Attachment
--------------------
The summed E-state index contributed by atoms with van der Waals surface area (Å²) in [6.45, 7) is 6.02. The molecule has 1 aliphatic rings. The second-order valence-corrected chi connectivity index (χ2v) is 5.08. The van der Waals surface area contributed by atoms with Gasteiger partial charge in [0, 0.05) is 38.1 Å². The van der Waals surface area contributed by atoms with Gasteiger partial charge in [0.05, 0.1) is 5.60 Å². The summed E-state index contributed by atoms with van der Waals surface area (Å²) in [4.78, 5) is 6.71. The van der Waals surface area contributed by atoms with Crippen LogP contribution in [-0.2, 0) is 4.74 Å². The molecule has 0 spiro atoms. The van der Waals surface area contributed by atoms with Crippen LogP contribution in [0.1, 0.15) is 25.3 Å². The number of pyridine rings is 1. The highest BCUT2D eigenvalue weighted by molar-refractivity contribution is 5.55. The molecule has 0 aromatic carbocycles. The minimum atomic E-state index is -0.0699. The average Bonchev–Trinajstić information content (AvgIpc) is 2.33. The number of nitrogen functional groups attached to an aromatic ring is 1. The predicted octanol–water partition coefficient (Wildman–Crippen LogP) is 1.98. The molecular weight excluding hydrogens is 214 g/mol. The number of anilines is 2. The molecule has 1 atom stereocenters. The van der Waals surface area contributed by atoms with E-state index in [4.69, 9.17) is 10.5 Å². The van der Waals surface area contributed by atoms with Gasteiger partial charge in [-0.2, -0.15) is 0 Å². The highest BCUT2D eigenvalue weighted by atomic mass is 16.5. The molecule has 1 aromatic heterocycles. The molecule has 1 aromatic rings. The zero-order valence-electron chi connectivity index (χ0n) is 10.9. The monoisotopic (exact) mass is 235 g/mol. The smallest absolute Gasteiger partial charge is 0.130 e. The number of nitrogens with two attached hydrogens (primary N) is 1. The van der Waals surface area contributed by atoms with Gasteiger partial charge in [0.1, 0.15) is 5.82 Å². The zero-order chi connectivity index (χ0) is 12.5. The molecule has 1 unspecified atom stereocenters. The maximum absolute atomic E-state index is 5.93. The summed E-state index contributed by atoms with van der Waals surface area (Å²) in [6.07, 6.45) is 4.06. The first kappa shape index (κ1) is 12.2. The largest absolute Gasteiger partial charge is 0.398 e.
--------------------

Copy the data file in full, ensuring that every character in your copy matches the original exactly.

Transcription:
The summed E-state index contributed by atoms with van der Waals surface area (Å²) in [6.45, 7) is 6.02. The molecule has 1 aliphatic rings. The second-order valence-corrected chi connectivity index (χ2v) is 5.08. The van der Waals surface area contributed by atoms with Gasteiger partial charge in [0, 0.05) is 38.1 Å². The van der Waals surface area contributed by atoms with Gasteiger partial charge in [0.05, 0.1) is 5.60 Å². The summed E-state index contributed by atoms with van der Waals surface area (Å²) in [4.78, 5) is 6.71. The van der Waals surface area contributed by atoms with Crippen LogP contribution in [-0.2, 0) is 4.74 Å². The molecule has 0 spiro atoms. The van der Waals surface area contributed by atoms with Crippen LogP contribution in [0.1, 0.15) is 25.3 Å². The number of pyridine rings is 1. The highest BCUT2D eigenvalue weighted by molar-refractivity contribution is 5.55. The molecule has 0 aromatic carbocycles. The minimum atomic E-state index is -0.0699. The average Bonchev–Trinajstić information content (AvgIpc) is 2.33. The number of nitrogen functional groups attached to an aromatic ring is 1. The predicted octanol–water partition coefficient (Wildman–Crippen LogP) is 1.98. The molecular weight excluding hydrogens is 214 g/mol. The number of anilines is 2. The molecule has 1 atom stereocenters. The van der Waals surface area contributed by atoms with E-state index in [4.69, 9.17) is 10.5 Å². The van der Waals surface area contributed by atoms with Gasteiger partial charge in [-0.2, -0.15) is 0 Å². The highest BCUT2D eigenvalue weighted by atomic mass is 16.5. The molecule has 1 aromatic heterocycles. The molecule has 1 aromatic rings. The zero-order valence-electron chi connectivity index (χ0n) is 10.9. The monoisotopic (exact) mass is 235 g/mol. The smallest absolute Gasteiger partial charge is 0.130 e. The number of nitrogens with two attached hydrogens (primary N) is 1. The van der Waals surface area contributed by atoms with Gasteiger partial charge in [0.1, 0.15) is 5.82 Å². The zero-order chi connectivity index (χ0) is 12.5. The molecule has 1 unspecified atom stereocenters. The maximum absolute atomic E-state index is 5.93. The summed E-state index contributed by atoms with van der Waals surface area (Å²) in [6.07, 6.45) is 4.06. The first kappa shape index (κ1) is 12.2. The largest absolute Gasteiger partial charge is 0.398 e.